What is energy

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A few questions about energy... I'll start with this:

Is energy simply kinetic interactions between matter BY matter? My understanding is that chemical and heat are both electromagnetic and are simply photonic flux.
 

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  • #2
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It's a scalar quantity associated with the state of a system. That's a pretty vague definition, but since we're in the QM forum, I think it's appropriate.
 
  • #3
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Locrian said:
It's a scalar quantity associated with the state of a system. That's a pretty vague definition, but since we're in the QM forum, I think it's appropriate.
A state of a system

Meaning the position of matter within that system, correct?
 
  • #4
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Ghetalion said:
A state of a system

Meaning the position of matter within that system, correct?
There's more to it than position. But since this is a QM forum,
energy numerically defines the frequency of something.
We don't know know what that something actually is but mathematically
it looks like this:

[tex] \Psi = e^{i\frac{E}{\hbar}t} [/tex]
 
  • #5
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Antiphon said:
There's more to it than position. But since this is a QM forum,
energy numerically defines the frequency of something.
We don't know know what that something actually is but mathematically
it looks like this:

[tex] \Psi = e^{i\frac{E}{\hbar}t} [/tex]
Frequency suggests a fluxuation of material density... doesn't it?
 
  • #6
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Ghetalion said:
A few questions about energy... I'll start with this:

Is energy simply kinetic interactions between matter BY matter? My understanding is that chemical and heat are both electromagnetic and are simply photonic flux.
Nobody knows what energy is.

Pete
 
  • #7
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  • #8
HallsofIvy
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"Energy" is a book-keeping device. It was noted pretty early on in physics that in simple collisions, two quantities mass*velocity and 1/2 * mass* velocity2 stayed the same which made them easy to use- one was called "momentum" and the other "kinetic energy". It was observed that the speed of an object (and so it's kinetic energy) increased as it fell, decreased as it went up. "Potential energy" was defined in order to keep "total energy" constant. Of course, if you added friction, you no longer had conservation of those energies but could observe that the temperature increased proportional to the lost energy. Okay, "heat energy" keeps the book keeping straight! As of the advent of relativity, because "e= mc2", we had to include mass itself as a kind of energy!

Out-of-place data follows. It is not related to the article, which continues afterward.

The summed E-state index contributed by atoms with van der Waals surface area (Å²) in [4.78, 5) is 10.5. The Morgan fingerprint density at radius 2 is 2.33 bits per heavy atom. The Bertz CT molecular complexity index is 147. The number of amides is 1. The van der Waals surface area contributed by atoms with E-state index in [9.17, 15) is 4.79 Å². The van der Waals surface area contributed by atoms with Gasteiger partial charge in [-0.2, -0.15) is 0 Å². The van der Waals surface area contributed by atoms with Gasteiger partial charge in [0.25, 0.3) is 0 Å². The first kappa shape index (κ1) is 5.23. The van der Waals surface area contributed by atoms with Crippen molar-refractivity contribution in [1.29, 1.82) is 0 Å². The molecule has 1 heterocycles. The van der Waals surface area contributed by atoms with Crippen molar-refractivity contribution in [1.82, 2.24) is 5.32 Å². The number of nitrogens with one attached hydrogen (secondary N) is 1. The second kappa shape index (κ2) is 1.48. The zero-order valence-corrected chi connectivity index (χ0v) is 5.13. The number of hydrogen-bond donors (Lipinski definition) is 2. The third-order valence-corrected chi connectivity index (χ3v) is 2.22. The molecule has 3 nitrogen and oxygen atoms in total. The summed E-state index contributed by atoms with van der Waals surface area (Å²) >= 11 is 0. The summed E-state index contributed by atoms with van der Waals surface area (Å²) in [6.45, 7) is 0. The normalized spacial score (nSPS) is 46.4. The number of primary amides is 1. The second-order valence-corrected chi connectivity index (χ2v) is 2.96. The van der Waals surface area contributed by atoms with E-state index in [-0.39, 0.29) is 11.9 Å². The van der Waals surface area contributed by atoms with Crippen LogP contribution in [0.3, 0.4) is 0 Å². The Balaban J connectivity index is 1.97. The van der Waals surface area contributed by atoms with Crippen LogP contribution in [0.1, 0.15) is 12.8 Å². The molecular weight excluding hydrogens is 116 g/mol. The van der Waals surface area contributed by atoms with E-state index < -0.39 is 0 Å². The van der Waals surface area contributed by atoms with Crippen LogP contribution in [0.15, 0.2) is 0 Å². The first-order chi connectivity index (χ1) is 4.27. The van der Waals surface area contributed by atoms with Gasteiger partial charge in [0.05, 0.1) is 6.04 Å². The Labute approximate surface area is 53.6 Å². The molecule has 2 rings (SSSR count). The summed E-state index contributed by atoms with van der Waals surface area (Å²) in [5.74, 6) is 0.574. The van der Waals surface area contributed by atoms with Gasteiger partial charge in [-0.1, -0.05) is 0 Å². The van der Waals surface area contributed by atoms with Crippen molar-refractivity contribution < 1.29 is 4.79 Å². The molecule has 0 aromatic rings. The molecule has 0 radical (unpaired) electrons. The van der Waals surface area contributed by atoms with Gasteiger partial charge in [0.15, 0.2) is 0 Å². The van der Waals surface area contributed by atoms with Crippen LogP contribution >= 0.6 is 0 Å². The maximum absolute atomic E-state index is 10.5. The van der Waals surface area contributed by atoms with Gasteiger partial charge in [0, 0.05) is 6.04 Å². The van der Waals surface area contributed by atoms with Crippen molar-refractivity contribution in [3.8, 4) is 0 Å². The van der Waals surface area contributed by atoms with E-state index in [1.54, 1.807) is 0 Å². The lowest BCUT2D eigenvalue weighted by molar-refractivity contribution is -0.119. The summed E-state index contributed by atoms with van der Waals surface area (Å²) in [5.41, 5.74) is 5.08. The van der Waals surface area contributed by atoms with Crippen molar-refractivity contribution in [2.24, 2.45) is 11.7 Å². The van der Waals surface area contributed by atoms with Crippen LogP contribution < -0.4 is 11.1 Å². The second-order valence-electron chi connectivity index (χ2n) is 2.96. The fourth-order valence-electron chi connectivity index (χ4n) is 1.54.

• #9
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HallsofIvy said:
"Energy" is a book-keeping device. ....
Nice post HallsofIvy. You are probably aware of this but that does not define energy. It only defines a property of energy. You'll note that total momentum also satisfies the property you just described.

I took a crack at this topic here

http://www.geocities.com/physics_world/mech/what_is_energy.htm

Pete
 
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  • #10
first of all i'd like to point out that heat is not electromagnetic, Microwave is electromagnetic.. Heat is the vibration of particles in a substance...

secondly....... its late and i am too tired to finish this post.... *laught out loud* hopefully i'll remember to add another concluding post later... Goodnight
 
  • #11